Gowanus Brewery


Bottling will always be the best way for homebrewing newcomers to carbonate and store beer. It is inexpensive and the bottling process is easy to follow. We bottle with recycled bottles, either by saving them at the house or by collecting them from friends, but you can buy them new, too. There is an advantage to buying them new: new bottles are don’t have old labels. Cleaning off old labels can be the most time-consuming aspect of bottling, unless, of course, you decide to leave them on. Also, the bottling method doesn’t change according to bottle size, as long as you stay within reason. So, don’t hesitate to experiment. Virtually any bottle that can take a bottle cap is fair game.

For a typical five-gallon batch, you will need about 50 bottles, or the equivalent if they’re larger than 12 ounces. To clean the outside of the bottles, we soak them in a soapy, hot-water bath and peel off as much as possible of the outer label by hand. We use a metal scraper, ideally a razor blade, but sometimes just a spoon, to take off the glue and a coarse dish pad to scrub away whatever’s left. For the inside, we rinse with dilute bleach, water, and lastly an easy-rinse product. We will let those bottles sit upside down to dry, but, in a pinch, we have filled still-wet bottles with beer without any problems.


  1. Bottling Bucket
  2. Auto-siphon
  3. Hydrometer
  4. Three Feet of Quarter-inch Tubing
  5. Bottling Wand
  6. Small Pot
  7. 50 Clean, Empty Bottles and 50 New Bottle Caps
  8. Capper

We also need fifty bottle caps and five ounces of “priming sugar”, which are usually included in your ingredient kit. Once we have all of the above, here’s what we do:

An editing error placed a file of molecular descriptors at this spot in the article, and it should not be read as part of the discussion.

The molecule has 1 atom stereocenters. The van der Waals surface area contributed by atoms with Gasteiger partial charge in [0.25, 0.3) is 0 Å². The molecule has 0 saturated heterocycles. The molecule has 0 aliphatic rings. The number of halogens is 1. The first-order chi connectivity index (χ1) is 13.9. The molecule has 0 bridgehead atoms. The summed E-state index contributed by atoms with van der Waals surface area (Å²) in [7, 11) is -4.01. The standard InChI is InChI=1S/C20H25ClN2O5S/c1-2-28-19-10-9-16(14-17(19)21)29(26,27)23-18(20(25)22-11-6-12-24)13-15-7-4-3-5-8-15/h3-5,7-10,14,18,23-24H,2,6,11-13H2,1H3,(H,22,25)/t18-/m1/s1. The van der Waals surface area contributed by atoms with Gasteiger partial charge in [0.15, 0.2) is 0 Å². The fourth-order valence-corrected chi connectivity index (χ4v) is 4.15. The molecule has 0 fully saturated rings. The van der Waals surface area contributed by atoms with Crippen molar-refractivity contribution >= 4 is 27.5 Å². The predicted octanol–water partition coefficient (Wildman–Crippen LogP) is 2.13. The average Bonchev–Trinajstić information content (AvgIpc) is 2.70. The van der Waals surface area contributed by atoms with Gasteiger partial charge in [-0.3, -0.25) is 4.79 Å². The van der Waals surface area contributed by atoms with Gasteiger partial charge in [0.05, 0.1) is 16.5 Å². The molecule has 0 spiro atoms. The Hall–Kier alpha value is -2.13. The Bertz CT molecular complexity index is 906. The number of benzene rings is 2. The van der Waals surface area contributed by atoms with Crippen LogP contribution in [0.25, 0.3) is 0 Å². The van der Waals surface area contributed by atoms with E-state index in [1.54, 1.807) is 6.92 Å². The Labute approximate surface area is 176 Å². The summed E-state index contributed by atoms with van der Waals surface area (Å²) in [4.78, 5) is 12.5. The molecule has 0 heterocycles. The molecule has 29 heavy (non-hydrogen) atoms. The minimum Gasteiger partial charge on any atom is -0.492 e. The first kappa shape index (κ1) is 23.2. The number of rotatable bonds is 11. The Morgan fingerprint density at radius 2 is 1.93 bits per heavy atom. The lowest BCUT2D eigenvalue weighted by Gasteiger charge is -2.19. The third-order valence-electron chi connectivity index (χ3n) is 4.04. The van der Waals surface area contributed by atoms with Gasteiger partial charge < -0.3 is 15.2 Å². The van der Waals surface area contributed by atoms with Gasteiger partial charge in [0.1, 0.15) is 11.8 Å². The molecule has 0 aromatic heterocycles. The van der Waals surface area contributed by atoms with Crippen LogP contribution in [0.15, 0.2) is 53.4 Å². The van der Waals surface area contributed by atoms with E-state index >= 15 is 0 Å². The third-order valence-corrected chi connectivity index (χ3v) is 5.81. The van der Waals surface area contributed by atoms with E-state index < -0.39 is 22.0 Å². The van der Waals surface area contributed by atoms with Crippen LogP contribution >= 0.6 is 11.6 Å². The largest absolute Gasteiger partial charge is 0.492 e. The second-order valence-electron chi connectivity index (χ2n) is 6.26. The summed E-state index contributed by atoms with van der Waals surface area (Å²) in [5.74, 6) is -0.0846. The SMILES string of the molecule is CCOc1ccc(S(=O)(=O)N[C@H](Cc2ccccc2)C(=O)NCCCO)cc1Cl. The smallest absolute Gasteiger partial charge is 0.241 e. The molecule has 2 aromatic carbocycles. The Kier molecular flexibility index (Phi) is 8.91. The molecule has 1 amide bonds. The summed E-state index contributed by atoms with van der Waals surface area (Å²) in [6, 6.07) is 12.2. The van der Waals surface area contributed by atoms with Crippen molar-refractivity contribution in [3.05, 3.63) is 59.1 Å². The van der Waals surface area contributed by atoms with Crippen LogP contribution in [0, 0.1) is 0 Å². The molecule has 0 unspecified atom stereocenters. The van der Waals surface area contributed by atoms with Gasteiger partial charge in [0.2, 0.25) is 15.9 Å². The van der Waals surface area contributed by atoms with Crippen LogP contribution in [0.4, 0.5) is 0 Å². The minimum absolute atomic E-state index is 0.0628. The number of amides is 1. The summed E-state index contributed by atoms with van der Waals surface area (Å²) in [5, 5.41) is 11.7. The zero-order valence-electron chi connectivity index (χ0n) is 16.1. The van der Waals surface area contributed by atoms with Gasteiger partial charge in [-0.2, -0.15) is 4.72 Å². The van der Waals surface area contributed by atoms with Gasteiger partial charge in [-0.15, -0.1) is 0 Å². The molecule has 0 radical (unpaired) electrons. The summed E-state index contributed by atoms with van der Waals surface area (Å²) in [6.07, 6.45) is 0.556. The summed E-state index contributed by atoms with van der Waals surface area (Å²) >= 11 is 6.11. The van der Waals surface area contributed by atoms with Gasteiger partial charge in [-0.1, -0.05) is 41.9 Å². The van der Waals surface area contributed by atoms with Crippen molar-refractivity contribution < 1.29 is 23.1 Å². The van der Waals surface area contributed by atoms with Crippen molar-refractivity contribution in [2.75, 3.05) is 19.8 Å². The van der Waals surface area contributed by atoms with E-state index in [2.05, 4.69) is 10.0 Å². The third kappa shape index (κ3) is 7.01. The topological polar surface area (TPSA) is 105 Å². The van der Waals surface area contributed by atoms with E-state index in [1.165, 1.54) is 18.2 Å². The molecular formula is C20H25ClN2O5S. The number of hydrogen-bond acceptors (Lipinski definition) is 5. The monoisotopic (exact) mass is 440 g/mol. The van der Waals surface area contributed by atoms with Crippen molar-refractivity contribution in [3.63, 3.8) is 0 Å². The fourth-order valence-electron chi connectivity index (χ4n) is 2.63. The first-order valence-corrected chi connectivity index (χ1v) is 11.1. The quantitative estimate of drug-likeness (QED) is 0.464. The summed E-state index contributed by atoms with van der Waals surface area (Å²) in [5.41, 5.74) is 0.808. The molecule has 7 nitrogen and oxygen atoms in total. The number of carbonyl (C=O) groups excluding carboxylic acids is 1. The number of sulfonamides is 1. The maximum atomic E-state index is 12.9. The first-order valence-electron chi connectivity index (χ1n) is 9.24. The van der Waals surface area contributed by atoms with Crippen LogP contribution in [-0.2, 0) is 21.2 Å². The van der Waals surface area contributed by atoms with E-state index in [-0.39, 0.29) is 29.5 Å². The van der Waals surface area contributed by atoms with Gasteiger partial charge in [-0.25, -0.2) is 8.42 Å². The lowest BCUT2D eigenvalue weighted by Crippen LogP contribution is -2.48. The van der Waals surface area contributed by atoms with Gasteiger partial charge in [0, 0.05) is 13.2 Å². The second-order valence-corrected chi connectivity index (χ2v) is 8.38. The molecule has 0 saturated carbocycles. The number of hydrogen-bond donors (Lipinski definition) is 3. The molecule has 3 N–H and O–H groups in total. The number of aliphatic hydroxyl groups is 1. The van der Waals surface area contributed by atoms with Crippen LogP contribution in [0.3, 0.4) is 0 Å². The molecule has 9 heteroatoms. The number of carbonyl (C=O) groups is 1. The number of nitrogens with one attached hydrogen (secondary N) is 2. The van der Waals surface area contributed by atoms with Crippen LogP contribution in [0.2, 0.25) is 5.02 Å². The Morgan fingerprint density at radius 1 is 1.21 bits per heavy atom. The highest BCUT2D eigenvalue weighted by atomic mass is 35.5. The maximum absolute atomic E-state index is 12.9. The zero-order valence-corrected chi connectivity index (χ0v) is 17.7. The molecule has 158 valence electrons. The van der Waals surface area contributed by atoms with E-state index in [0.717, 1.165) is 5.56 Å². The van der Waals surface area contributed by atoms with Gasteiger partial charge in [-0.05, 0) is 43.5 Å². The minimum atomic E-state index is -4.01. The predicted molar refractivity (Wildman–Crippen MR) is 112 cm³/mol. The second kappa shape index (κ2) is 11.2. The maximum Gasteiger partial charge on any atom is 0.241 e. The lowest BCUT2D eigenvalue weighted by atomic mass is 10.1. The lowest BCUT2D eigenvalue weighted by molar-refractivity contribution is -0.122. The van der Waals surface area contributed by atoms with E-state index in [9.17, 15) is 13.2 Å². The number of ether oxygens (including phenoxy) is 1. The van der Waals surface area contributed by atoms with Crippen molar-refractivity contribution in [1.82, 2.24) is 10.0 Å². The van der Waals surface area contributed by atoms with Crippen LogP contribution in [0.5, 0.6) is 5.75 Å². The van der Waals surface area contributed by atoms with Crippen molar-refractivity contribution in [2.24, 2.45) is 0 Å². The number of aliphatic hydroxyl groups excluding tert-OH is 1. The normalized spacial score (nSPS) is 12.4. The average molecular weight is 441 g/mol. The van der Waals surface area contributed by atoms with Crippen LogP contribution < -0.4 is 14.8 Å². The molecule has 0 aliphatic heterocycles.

1. Dissolve Priming Sugar: Dissolve the priming sugar in two cups boiling water in the small pot. Set aside to cool until step four.
  2. Transfer Beer to Bottling Bucket: Using the auto-siphon, Siphon our beer from secondary to the bottling bucket, carefully tipping the carboy to one side as the level of beer drops to the bottom.
  3. Take Final Gravity: Take final gravity using the hydrometer at this point.
  4. Add Priming Sugar: Add the dissolved priming sugar directly to the open bucket of beer, pouring from high enough that the sugar mixes well with the beer.
  5. Sterilize Caps: Refill the small pot with water, bring it to a boil, and add the bottle caps. Heat for about five minutes, then set aside to cool.
  6. Fill Bottles: After attaching the three-foot hose to the bottling bucket spigot on one end and the bottling wand on the other, fill each bottle within one inch of the top.
  7. Cap Bottles: Once filled, the bottles are ready to be capped with the capper.

Afterwards, we label our bottles and they sit for “bottle rest”. If they sit for a week, they will have a moderate amount of carbonation and fresh, intense flavors. If they sit for a month, both the carbonation and flavors improve. After that, carbonation doesn’t change much, but not so for flavor. For certain types of beer, you can let the bottles sit longer, upwards of a year or more, to get really great tasting end product.


Leave a Comment so far
Leave a comment

Leave a Reply

Fill in your details below or click an icon to log in:

WordPress.com Logo

You are commenting using your WordPress.com account. Log Out /  Change )

Google+ photo

You are commenting using your Google+ account. Log Out /  Change )

Twitter picture

You are commenting using your Twitter account. Log Out /  Change )

Facebook photo

You are commenting using your Facebook account. Log Out /  Change )

Connecting to %s

%d bloggers like this: